NEW YORK (AP) _ A backup musician with the Smashing Pumpkins died from an apparent overdose Friday after injecting heroin with the group's drummer. The drummer was arrested on a misdemeanor drug possession charge, police said.

A visibly wobbly Jimmy Chamberlin, 32, was released after being given a summons. He was ordered to appear in court Aug. 13.

Earlier, the other band members _ frontman Billy Corgan, guitarist James Iha and bassist D'Arcy _ also were questioned, but not charged. They, like Chamberlin, left a police station without speaking to reporters.

No other arrests were expected, said police spokesman Mike Collins.

The overdose victim, 34-year-old Jonathan Melvoin, was a veteran keyboard player hired for the current tour of the Smashing Pumpkins, one of the top acts on the alternative rock scene.

The group was in town for two sold-out concerts at Madison Square Garden and a show at New Jersey's Meadowlands. Those shows and nine other July concerts scheduled in other cities were postponed.

The band's publicist released a brief statement expressing ``great sadness'' over Melvoin's death. ``Our thoughts and heartfelt condolences go out to his wife and family,'' the statement said. No mention was made of Chamberlin's arrest.

Police said Chamberlin and Melvoin began shooting heroin together at about 11 p.m. at the Regency Hotel, where rooms cost more than $200 a night. At some point, both men passed out.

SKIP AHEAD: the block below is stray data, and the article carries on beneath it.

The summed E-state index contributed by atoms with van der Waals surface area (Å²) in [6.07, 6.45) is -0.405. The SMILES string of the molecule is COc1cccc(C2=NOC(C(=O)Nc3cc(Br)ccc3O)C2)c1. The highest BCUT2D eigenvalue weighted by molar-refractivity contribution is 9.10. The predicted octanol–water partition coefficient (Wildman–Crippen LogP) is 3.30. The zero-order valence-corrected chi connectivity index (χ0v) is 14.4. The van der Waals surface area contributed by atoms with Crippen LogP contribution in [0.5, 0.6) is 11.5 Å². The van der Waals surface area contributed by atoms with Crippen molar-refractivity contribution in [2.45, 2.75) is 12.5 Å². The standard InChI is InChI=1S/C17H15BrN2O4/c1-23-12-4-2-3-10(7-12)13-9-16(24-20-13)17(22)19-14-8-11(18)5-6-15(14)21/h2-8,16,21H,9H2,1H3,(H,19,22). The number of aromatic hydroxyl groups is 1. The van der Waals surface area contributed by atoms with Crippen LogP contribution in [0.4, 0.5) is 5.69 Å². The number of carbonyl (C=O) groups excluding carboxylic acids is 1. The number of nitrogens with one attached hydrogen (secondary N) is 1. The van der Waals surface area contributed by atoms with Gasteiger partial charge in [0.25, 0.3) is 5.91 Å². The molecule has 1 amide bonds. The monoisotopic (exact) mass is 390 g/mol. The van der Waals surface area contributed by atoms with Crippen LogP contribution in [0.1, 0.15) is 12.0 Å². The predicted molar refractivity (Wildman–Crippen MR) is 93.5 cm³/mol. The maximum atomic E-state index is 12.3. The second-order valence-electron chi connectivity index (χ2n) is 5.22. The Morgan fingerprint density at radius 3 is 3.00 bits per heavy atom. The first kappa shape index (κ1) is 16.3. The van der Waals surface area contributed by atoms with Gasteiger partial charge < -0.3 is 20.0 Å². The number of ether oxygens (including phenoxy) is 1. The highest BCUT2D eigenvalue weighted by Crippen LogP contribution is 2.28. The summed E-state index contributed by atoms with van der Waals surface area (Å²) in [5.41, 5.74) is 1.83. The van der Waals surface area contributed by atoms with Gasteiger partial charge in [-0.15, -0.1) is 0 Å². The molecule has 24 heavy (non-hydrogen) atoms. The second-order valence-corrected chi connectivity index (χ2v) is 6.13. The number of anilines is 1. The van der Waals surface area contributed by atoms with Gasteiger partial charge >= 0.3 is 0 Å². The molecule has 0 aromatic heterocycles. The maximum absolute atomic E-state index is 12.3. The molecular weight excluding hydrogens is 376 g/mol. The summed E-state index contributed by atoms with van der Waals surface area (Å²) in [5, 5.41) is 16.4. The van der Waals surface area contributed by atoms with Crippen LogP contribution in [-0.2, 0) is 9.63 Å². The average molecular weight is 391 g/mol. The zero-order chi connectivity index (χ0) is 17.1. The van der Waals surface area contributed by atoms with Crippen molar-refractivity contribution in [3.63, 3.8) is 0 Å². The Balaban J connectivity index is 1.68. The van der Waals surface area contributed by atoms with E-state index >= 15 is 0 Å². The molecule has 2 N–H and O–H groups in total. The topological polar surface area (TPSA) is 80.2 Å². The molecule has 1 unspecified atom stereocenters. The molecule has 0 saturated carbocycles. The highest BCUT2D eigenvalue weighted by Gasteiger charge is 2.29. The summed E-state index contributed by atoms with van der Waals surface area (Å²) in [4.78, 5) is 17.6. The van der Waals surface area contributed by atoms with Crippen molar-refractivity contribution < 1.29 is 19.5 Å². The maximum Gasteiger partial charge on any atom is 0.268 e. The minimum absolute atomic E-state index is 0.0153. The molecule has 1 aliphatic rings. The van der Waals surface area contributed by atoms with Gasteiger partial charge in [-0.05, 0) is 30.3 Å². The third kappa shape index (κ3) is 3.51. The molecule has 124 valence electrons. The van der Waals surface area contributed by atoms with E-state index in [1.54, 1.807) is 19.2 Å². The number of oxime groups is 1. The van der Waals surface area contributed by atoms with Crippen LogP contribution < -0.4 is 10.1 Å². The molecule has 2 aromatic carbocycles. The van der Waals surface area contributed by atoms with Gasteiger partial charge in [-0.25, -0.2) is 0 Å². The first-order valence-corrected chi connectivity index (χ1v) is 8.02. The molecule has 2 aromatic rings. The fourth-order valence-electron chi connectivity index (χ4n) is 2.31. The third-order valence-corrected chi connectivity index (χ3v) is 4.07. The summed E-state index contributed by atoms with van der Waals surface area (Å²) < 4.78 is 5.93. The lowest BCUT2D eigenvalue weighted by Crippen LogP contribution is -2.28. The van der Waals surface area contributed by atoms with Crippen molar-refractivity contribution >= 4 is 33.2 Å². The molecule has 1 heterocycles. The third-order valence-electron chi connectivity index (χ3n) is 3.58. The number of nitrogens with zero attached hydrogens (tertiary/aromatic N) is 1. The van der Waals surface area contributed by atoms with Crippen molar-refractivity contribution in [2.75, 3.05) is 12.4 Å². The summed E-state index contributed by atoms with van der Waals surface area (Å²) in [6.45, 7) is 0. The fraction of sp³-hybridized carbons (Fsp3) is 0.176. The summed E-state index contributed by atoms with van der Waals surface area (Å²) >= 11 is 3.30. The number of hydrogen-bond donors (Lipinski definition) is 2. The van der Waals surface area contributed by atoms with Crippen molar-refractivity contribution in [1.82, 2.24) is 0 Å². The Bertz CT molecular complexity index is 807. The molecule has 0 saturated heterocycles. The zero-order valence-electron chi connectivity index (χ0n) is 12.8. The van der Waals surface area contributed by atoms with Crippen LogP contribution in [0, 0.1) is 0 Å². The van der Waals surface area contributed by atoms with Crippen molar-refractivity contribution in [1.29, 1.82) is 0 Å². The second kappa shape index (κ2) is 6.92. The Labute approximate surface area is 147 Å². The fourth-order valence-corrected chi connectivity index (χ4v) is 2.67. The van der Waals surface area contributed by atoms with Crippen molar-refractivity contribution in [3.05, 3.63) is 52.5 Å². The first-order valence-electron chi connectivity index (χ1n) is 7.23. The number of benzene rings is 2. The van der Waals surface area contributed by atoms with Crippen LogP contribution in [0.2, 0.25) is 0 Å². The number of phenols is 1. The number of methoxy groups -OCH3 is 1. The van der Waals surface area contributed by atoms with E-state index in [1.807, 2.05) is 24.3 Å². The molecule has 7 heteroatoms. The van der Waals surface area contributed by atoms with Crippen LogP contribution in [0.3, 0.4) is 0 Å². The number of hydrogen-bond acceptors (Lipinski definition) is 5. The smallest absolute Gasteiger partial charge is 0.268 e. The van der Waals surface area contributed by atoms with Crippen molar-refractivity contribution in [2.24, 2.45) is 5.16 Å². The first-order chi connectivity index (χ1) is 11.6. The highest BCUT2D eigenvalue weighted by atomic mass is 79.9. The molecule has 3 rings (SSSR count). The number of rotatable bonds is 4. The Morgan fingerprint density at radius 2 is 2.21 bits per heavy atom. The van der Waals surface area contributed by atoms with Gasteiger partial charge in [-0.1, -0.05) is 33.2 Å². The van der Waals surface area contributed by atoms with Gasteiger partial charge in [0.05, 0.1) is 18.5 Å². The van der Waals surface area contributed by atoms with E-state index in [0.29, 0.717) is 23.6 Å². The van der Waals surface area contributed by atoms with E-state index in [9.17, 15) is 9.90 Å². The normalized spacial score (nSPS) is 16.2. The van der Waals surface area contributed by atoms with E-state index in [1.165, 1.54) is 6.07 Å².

At about 3:30 a.m., Chamberlin woke and could not rouse Melvoin. He apparently thought Melvoin was unconscious, although police believe that by then he had been dead for some time.

Chamberlin first called the band's security manager, who came to the room and helped try to revive Melvoin by putting him under a shower.

The pair finally called 911, police said. They followed the operator's instructions for resuscitating the musician until paramedics arrived and pronounced Melvoin dead.

Police said they later recovered drug paraphernalia and a small amount of what appeared to be heroin inside the hotel room.

The Smashing Pumpkins are known for the albums ``Gish,'' ``Siamese Dream'' and recent No. 1 double album, ``Mellon Collie and the Infinite Sadness.''

Several years ago, the Chicago-based band considered dropping Chamberlin because of his recurring drug abuse, Rolling Stone and other publications have reported.

But Chamberlin managed to stay clean for a time, and after Nirvana's Kurt Cobain committed suicide in 1994, the Smashing Pumpkins became one of the nation's top alternative bands.

The Pumpkins co-headlined the Lollapalooza tour in 1994 and are currently touring in support of ``Mellon Collie.'' The double CD contains two hours of new music in various styles of punk, psychedelic, heavy-metal and even country.

Despite Chamberlin's past problems, ``Drugs have never been a part of (the band's) personality or reputation,'' said Craig Marks, who wrote a Spin Magazine cover story about the band. ``Their internal conflicts have had more to do with ego, not drugs.''

The music industry has recently been discussing whether to take steps in response to a wave of drug-related casualties, including the death of Shannon Hoon of Blind Melon and the addiction of Stone Temple Pilots singer Scott Weiland.

The Stone Temple Pilots had to cancel their summer tour after a judge ordered Weiland into a treatment program.

Music executives have pushed for wider use of the industry's MusiCares program, a 7-year-old network that offers money for musicians to seek physical and mental health care and help for substance abuse.